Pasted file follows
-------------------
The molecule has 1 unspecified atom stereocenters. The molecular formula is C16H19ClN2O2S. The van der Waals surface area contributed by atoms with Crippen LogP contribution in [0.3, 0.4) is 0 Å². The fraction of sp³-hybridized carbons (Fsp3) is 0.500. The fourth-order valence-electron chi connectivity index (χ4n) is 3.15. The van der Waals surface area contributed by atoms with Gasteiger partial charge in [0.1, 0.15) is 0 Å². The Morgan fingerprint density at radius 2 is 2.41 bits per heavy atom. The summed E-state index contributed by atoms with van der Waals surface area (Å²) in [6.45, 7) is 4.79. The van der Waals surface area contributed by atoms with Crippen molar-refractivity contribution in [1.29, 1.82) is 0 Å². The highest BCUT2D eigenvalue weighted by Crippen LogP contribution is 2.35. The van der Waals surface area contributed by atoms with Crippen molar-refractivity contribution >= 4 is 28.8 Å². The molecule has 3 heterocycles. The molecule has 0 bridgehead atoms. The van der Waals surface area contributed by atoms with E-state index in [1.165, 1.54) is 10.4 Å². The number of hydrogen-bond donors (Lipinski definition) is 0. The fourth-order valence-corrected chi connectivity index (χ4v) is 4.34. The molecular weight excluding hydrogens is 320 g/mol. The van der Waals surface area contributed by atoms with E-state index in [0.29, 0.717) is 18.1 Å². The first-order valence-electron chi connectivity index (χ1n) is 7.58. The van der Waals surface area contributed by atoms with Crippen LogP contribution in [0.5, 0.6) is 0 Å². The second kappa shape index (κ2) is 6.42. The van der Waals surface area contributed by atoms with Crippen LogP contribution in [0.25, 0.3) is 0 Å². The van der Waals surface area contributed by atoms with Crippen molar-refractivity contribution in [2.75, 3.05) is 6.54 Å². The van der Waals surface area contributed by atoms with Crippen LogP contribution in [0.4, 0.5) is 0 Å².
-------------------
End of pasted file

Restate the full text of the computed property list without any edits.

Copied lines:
The molecule has 1 unspecified atom stereocenters. The molecular formula is C16H19ClN2O2S. The van der Waals surface area contributed by atoms with Crippen LogP contribution in [0.3, 0.4) is 0 Å². The fraction of sp³-hybridized carbons (Fsp3) is 0.500. The fourth-order valence-electron chi connectivity index (χ4n) is 3.15. The van der Waals surface area contributed by atoms with Gasteiger partial charge in [0.1, 0.15) is 0 Å². The Morgan fingerprint density at radius 2 is 2.41 bits per heavy atom. The summed E-state index contributed by atoms with van der Waals surface area (Å²) in [6.45, 7) is 4.79. The van der Waals surface area contributed by atoms with Crippen molar-refractivity contribution in [1.29, 1.82) is 0 Å². The highest BCUT2D eigenvalue weighted by Crippen LogP contribution is 2.35. The van der Waals surface area contributed by atoms with Crippen molar-refractivity contribution >= 4 is 28.8 Å². The molecule has 3 heterocycles. The molecule has 0 bridgehead atoms. The van der Waals surface area contributed by atoms with E-state index in [1.165, 1.54) is 10.4 Å². The number of hydrogen-bond donors (Lipinski definition) is 0. The fourth-order valence-corrected chi connectivity index (χ4v) is 4.34. The molecular weight excluding hydrogens is 320 g/mol. The van der Waals surface area contributed by atoms with E-state index in [0.29, 0.717) is 18.1 Å². The first-order valence-electron chi connectivity index (χ1n) is 7.58. The van der Waals surface area contributed by atoms with Crippen LogP contribution in [0.5, 0.6) is 0 Å². The second kappa shape index (κ2) is 6.42. The van der Waals surface area contributed by atoms with Crippen LogP contribution in [0.25, 0.3) is 0 Å². The van der Waals surface area contributed by atoms with Crippen molar-refractivity contribution in [2.75, 3.05) is 6.54 Å². The van der Waals surface area contributed by atoms with Crippen LogP contribution in [0.4, 0.5) is 0 Å².